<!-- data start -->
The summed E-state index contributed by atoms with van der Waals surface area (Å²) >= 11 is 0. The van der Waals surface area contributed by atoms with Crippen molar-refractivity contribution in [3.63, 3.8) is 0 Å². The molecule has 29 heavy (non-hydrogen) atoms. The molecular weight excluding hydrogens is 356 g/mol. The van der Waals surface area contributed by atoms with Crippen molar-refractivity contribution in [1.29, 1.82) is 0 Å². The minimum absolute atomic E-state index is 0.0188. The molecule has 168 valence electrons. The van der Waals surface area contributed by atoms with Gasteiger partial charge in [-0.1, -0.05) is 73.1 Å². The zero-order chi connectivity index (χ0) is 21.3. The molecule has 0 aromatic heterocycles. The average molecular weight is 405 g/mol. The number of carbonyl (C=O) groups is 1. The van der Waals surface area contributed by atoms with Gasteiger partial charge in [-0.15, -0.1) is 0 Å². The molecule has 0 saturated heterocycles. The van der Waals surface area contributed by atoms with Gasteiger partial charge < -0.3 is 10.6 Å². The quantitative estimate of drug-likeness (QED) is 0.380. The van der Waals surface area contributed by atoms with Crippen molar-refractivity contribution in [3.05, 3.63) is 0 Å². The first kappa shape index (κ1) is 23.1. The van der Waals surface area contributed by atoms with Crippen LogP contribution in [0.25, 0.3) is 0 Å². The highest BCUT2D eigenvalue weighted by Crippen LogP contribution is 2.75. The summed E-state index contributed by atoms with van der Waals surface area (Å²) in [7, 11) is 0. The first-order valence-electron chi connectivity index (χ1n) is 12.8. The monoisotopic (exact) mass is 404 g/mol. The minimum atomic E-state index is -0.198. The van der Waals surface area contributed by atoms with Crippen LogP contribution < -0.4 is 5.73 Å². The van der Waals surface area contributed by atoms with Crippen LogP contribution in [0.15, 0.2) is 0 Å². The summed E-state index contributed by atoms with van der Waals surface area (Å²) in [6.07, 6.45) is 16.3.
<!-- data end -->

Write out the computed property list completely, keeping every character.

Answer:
The summed E-state index contributed by atoms with van der Waals surface area (Å²) >= 11 is 0. The van der Waals surface area contributed by atoms with Crippen molar-refractivity contribution in [3.63, 3.8) is 0 Å². The molecule has 29 heavy (non-hydrogen) atoms. The molecular weight excluding hydrogens is 356 g/mol. The van der Waals surface area contributed by atoms with Crippen molar-refractivity contribution in [1.29, 1.82) is 0 Å². The minimum absolute atomic E-state index is 0.0188. The molecule has 168 valence electrons. The van der Waals surface area contributed by atoms with Gasteiger partial charge in [-0.1, -0.05) is 73.1 Å². The zero-order chi connectivity index (χ0) is 21.3. The molecule has 0 aromatic heterocycles. The average molecular weight is 405 g/mol. The number of carbonyl (C=O) groups is 1. The van der Waals surface area contributed by atoms with Gasteiger partial charge in [-0.15, -0.1) is 0 Å². The molecule has 0 saturated heterocycles. The van der Waals surface area contributed by atoms with Gasteiger partial charge < -0.3 is 10.6 Å². The quantitative estimate of drug-likeness (QED) is 0.380. The van der Waals surface area contributed by atoms with Crippen molar-refractivity contribution in [3.05, 3.63) is 0 Å². The first kappa shape index (κ1) is 23.1. The van der Waals surface area contributed by atoms with Crippen LogP contribution in [0.25, 0.3) is 0 Å². The highest BCUT2D eigenvalue weighted by Crippen LogP contribution is 2.75. The summed E-state index contributed by atoms with van der Waals surface area (Å²) in [7, 11) is 0. The first-order valence-electron chi connectivity index (χ1n) is 12.8. The monoisotopic (exact) mass is 404 g/mol. The minimum atomic E-state index is -0.198. The van der Waals surface area contributed by atoms with Crippen LogP contribution < -0.4 is 5.73 Å². The van der Waals surface area contributed by atoms with Crippen LogP contribution in [0.15, 0.2) is 0 Å². The summed E-state index contributed by atoms with van der Waals surface area (Å²) in [6.07, 6.45) is 16.3.